• Footnotes may be provided in the legend to give further information about the specific data in a table or figure. The order of the footnotes follows their appearance in the table or figure and uses superscript lowercase letters in alphabetical order (a-z).

Reference list:

• No reference list entry required as you are reporting your own research.

In text:

• Tables and figures should be placed as close as possible to the text discussing it. Refer to the table or figure by its number, e.g. Figure 1 shows the use of alcohol-based hand rub. OR Use of alcohol-based hand rub is important in surgical settings (Figure 1).

Figure 3. Therapy Dogs Provide Support to Students

### Reference list

Include a reference list entry for each source.

REFERENCES

1. Cobiac LJ, Tam K, Veerman L, Blakely T. Taxes and subsidies for improving diet and population health in Australia: a cost-effectiveness modelling study. PLoS Med. 2017;14(2):e1002232. doi:10.1371/journal.pmed.1002232
2. Australian Institute of Health and Welfare. Cultural Safety in Health Care for Indigenous Australians: Monitoring Framework. Australian Institute of Health and Welfare; 2021. IHW 222. Accessed August 25, 2021. https://www.aihw.gov.au/reports/indigenous-australians/cultural-safety-health-care-framework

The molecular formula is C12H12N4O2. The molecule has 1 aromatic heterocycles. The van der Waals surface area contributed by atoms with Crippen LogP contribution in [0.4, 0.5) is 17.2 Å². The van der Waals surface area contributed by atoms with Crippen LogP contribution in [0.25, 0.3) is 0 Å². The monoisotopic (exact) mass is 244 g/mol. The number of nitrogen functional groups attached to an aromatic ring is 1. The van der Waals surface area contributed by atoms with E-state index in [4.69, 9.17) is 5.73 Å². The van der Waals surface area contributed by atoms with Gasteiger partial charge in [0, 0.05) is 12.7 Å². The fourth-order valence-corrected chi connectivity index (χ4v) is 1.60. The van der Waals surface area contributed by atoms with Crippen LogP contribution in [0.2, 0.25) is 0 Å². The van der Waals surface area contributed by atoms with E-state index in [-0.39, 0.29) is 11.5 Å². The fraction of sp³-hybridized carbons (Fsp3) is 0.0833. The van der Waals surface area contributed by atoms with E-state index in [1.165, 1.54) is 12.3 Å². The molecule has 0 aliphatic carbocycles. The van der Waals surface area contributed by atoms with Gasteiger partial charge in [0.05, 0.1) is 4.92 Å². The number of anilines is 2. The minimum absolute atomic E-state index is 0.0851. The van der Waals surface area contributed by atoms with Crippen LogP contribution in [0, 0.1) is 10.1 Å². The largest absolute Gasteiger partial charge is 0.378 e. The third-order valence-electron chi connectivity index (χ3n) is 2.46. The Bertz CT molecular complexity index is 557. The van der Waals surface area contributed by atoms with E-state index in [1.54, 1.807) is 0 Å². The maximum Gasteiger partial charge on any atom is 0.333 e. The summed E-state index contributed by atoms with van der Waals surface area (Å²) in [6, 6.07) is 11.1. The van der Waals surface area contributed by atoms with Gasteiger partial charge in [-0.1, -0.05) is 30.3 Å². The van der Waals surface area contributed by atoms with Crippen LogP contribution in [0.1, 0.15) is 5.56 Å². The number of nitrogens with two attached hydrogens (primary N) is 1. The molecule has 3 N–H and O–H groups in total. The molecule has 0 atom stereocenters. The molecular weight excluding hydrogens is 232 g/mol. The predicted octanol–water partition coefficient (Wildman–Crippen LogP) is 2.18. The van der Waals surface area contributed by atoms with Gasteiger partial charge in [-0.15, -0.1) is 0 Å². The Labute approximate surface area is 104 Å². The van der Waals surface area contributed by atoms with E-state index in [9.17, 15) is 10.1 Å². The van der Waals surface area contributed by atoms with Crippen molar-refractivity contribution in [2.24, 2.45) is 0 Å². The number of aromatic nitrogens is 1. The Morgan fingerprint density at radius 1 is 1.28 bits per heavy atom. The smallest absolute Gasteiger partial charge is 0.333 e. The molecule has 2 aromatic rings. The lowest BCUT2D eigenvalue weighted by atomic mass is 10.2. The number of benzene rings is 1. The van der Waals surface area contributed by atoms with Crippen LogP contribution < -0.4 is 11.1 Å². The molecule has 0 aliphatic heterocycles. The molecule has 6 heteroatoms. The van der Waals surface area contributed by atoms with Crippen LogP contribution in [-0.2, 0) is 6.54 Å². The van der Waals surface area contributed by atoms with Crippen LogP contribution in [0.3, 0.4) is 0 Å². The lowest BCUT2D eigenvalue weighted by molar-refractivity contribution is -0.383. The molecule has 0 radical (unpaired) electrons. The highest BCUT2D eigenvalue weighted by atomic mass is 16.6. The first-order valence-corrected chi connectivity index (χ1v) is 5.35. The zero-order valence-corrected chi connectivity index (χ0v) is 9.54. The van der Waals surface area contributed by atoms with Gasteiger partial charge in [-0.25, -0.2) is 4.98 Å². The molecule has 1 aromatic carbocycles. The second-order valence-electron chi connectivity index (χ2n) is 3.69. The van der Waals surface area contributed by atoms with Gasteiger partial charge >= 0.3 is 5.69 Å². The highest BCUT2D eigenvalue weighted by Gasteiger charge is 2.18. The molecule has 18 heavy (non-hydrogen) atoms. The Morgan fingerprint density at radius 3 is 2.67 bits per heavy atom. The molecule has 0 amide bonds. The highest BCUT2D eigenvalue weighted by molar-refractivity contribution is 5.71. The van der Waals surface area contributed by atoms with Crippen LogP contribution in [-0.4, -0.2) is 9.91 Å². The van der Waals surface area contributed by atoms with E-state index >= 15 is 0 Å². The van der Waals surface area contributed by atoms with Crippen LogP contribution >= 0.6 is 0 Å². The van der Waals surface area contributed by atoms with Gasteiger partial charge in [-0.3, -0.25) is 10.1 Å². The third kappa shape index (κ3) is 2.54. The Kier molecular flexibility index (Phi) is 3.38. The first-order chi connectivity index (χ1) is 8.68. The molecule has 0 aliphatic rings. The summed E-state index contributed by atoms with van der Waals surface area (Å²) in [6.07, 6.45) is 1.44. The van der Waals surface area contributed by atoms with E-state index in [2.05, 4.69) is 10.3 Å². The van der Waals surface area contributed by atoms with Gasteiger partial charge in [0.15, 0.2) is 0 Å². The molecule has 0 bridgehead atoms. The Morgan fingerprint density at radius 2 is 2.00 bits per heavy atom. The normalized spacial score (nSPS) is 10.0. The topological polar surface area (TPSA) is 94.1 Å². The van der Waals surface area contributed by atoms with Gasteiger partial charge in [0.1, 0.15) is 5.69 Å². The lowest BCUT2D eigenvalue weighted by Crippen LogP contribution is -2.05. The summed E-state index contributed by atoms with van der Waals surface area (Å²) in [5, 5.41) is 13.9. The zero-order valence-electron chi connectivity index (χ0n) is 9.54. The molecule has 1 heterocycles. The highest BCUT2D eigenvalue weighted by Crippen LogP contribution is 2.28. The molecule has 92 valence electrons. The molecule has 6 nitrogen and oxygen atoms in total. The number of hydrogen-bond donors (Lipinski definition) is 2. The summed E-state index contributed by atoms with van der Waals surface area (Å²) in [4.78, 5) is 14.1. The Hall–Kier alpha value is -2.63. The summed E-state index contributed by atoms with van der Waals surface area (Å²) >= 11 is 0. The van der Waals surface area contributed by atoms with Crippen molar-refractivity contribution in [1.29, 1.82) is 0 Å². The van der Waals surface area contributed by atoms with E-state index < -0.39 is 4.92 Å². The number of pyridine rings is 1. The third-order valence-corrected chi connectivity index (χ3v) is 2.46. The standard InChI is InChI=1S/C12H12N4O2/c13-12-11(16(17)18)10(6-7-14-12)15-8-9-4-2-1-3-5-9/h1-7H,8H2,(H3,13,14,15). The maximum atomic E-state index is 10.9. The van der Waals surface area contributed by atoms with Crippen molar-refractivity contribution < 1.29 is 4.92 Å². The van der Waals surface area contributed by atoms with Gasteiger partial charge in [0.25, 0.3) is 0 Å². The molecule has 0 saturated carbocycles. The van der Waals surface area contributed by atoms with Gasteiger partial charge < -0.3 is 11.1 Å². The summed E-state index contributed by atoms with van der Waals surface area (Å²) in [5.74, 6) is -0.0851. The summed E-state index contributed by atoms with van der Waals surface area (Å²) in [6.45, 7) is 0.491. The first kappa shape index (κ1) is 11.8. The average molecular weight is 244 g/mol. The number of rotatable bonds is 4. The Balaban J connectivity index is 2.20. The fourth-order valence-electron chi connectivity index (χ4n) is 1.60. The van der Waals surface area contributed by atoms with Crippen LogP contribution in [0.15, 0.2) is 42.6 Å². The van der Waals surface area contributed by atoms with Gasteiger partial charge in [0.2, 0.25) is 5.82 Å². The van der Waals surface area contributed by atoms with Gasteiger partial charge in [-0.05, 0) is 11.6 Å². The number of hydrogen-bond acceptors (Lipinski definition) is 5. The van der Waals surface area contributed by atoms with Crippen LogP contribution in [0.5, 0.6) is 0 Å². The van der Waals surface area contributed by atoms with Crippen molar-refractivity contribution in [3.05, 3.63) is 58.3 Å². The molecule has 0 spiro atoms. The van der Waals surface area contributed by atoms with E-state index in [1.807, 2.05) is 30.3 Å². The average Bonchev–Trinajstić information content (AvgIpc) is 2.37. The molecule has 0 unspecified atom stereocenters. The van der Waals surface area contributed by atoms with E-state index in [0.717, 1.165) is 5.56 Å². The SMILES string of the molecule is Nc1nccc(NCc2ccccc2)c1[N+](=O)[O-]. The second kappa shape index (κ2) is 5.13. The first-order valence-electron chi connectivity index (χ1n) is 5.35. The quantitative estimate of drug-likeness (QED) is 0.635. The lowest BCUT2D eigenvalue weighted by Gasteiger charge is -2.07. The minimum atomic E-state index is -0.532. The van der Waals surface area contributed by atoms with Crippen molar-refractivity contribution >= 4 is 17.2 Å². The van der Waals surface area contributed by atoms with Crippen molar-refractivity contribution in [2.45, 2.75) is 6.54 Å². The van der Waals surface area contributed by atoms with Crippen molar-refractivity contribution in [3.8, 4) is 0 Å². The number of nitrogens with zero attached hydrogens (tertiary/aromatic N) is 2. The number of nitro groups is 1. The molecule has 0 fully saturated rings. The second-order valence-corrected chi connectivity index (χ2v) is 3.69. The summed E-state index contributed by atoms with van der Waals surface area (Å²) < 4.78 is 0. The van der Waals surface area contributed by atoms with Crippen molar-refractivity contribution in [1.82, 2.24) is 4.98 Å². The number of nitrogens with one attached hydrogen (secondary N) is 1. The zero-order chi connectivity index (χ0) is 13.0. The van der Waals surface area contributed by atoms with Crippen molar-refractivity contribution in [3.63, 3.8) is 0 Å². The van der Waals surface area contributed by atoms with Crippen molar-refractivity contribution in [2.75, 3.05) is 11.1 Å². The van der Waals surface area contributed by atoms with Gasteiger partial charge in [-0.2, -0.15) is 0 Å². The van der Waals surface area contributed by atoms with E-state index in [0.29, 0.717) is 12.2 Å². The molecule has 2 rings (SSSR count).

3. Australian Institute of Health and Welfare. Health workforce. AIHW. July 23, 2020. Updated January 7, 2021. Accessed September 15, 2021. https://www.aihw.gov.au/reports/australias-health/health-workforce
4. Shultz MJ, Dunser MW, Dondorp AM. Development of the guidelines: focus on availability, feasibility, affordability, and safety of interventions in resource-limited settings. In: Dondorp AM, Dunser MW, Shultz MJ, eds. Sepsis Management in Resource-Limited Settings. Springer; 2019:25-30. Accessed September 15, 2021. doi:10.1007/978-3-030-03143-5
5. Australian Institute of Health and Welfare. Aboriginal and Torres Strait Islander Specific Primary Health Care: Results from the nKPI and OSR Collections. Australian Institute of Health and Welfare; 2021. IHW 227. Accessed September 20, 2021. https://www.aihw.gov.au/reports/indigenous-australians/indigenous-primary-health-care-results-osr-nkpi/what-are-indigenous-specific-primary-health-care-services/organisations
6. Australian Bureau of Statistics. 2016 Census: Aboriginal and/or Torres Strait Islander QuickStats: New South Wales. Australian Bureau of Statistics. October 23, 2017. Accessed September 20, 2021. https://quickstats.censusdata.abs.gov.au/census_services/getproduct/census/2016/quickstat/IQS1
7. Australian Bureau of Statistics. 2016 Census: Aboriginal and/or Torres Strait Islander QuickStats: Western Australia. Australian Bureau of Statistics. October 23, 2017. Accessed September 20, 2021. https://quickstats.censusdata.abs.gov.au/census_services/getproduct/census/2016/quickstat/IQS5